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Let $(X,M, \mu)$ a finite measure space and define a metric space $M'$ as follows: for $A,B \in M$, define: $d(A,B) = \mu(A\triangle B)$.

The space $M'$ is defined as all sets in $M$ where sets $A$ and $B$ are identified if $\mu(A\triangle B) = 0$.

I yet proved that $(M', d)$ is complete metric space.

Question: Show that the space above is not compact when $X = [0, 1]$, $M$ is the family of Borel sets on $[0, 1]$, and $\mu$ is Lebesgue measure.

I know that for any metric space $(X,d)$, $(X,d)$ is compact iff is complete and totally bounded. By the above result the metric space of question is complete then i should show that is not totally bounded. But i have not idea how proceed. This is the best way for to prove? I know also that i could to find a sequence that have not subsequence that converge in $M$, but i have not found. Any tip for the sequence?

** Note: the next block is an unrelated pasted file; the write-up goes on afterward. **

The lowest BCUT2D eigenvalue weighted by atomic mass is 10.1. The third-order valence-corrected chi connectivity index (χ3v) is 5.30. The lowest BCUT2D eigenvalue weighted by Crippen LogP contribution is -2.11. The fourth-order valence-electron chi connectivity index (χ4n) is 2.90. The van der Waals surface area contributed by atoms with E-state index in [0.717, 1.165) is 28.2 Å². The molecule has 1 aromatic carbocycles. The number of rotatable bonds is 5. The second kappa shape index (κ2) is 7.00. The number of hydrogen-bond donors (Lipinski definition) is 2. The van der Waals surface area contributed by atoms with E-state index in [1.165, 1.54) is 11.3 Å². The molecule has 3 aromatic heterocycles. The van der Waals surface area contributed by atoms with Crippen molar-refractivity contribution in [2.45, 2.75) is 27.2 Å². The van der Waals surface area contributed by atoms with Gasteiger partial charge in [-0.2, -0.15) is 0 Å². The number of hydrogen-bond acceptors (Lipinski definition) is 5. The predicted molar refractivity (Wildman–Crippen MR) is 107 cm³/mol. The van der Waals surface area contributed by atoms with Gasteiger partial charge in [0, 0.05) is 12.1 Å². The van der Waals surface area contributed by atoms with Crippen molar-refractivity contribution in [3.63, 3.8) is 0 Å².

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    $\begingroup$ A metric space is compact if and only if it is sequentially compact. Try to find a sequence of sets with $d(A_m, A_n) = \frac{1}{2}$ for all $m \neq n$. $\endgroup$ – Daniel Fischer Feb 10 '17 at 12:36
  • $\begingroup$ This is possible? $\endgroup$ – user402085 Feb 11 '17 at 3:28
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    $\begingroup$ Yes. To get you started, take $A_1 = \bigl[0,\frac{1}{2}\bigr)$ and $A_2 = \bigl[0,\frac{1}{4}\bigr) \cup \bigl[\frac{1}{2},\frac{3}{4}\bigr)$. $\endgroup$ – Daniel Fischer Feb 11 '17 at 11:08
  • $\begingroup$ I see now. thanks $\endgroup$ – user402085 Feb 11 '17 at 12:02

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